AiWeiWei being oppressed and silenced — illustration by Ronald Paredes

“How long would it take for my son to be creative?”

As the slow season of the year for design work starts, as usual, extending for as long as five or six months I committed to not to let the situation catch me off guard. I thought I could use all the information that I have to create workshops and courses to help create an extra income with the added value of the enriching experience of teaching.

Portion of the Ad to promote art and creativity workshops & lessons

I created an ad where I promote several courses, ranging from drawing basics to creative thinking and generating ideas. What I had in mind was a series of lessons for adults wanting to develop or explore their creative and artistic side while learning some art techniques; however, as soon as the ad was made public without my knowledge by a dear friend I started to receive messages, most of them by parents and/or teachers asking me if those courses were available for children and if I would teach kids.

I have to admit that although I love kids, for reason I can’t explain until now I always felt awkward working directly with them; I’m perfectly fine designing for children brands and products, but there is something that makes me very uncomfortable about wearing a red ball nose, making the silly dances and faking the overexcited, happy voice (sorry about the stereotyping), is just not my thing. Then I remember one of the things that I teach in my creativity class in high school, where I talk about the importance of disruption and challenge to spark creativity, so I decided to challenge myself and give it a try.

Of the several messages I got, two of them caught my attention particularly. The first one from a lady who runs an English training center for kids, she was interested not only in having lessons for her 8 years old son but also in implementing some of this creativity courses in her English classes for little children.

At this point I should mention that in China there are several companies opening large art training centers, I’m talking about places filled with teachers who would train your kids in everything from music, dance to drawing and painting.

When I suggested to this lady one of these centers, her answer with a dismissive face was… “Those places are extremely expensive and they have nothing to do with creativity, is all about the money”. I want to say that I was surprised, but I wasn’t at all.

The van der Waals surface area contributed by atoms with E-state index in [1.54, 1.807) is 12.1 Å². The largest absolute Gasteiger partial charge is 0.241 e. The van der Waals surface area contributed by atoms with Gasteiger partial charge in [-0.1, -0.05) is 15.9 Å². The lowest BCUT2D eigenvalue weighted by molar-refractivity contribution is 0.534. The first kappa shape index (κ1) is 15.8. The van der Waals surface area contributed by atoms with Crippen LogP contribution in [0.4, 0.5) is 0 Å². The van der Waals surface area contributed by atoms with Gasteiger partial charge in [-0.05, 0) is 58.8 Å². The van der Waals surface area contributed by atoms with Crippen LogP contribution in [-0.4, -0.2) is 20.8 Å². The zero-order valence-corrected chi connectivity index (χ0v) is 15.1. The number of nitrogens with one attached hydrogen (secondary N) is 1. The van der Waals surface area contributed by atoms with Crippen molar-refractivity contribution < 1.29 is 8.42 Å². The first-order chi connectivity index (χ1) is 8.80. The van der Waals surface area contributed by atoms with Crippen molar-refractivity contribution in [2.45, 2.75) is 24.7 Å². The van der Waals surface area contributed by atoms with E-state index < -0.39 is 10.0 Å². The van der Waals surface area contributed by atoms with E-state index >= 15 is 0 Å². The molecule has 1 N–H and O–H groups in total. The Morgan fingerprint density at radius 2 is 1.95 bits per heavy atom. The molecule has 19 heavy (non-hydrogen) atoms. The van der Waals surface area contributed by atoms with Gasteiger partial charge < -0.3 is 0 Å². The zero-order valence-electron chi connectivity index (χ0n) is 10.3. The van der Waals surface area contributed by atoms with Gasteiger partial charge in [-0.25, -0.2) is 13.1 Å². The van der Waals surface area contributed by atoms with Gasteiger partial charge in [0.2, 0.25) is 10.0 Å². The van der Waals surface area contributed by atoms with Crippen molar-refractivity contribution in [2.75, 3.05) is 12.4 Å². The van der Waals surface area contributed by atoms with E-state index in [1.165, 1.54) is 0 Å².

The second message that caught my attention was from another lady who wanted to meet me in person to discuss the possibility of having lessons for her 13 years old son, “my son has been studying drawing since he was very little and he is very good at it, but I would love if he could be creative, he can reproduce a picture but he can not produce something of his own imagination”. She wasn’t looking for drawing or illustration lessons, those you can find in every corner, but creativity? that seems to be something scarce.

During our conversation she mentioned that she works as a Chinese language teacher at a very prestigious and important art university (which name I will reserve to myself for obvious reasons), when I suggested if there were probably more suitable and more experienced teachers in that university she said to me with an air of disappointment, “many art teachers in China don’t cultivate creativity, instead they encourage their students to learn by copying better and more experienced artists”. Surprised? Once again no, not at all.

Almost at the end of our meeting, this sweet woman asked me a question that at first, it might sound silly but from her own perspective, it makes total sense. She asked me “how long time would it take to my son to be creative”

While I was trying to gather and organize all the information available in my brain to come up with a satisfactory and yet honest answer to that insurmountable question I couldn’t help myself to feel pain for an immense population who is desperately asking for a change in their culture, their mentality, but most importantly a change in their education system. A country with an immense potential which population has been kept on a leash for decades, only because “critical thinking can be dangerous to the establishment”.

Every parent wants the very best for their kids, especially when it comes to education and Chinese parents are not the exception. They would give even what they don’t have in order to provide what they consider is the best in education to them. This also makes them an easy target for unscrupulous individuals and companies who would create fake, high-end, overpriced education centers and take advantage of these parents who, coming from a restrictive and insufficient education system are not capable of distinguishing the glass from the diamond.

Ronald Paredes (mundosanto)

is a Venezuelan visual artist, graphic designer, author and creativity geek, based in Nanjing, China.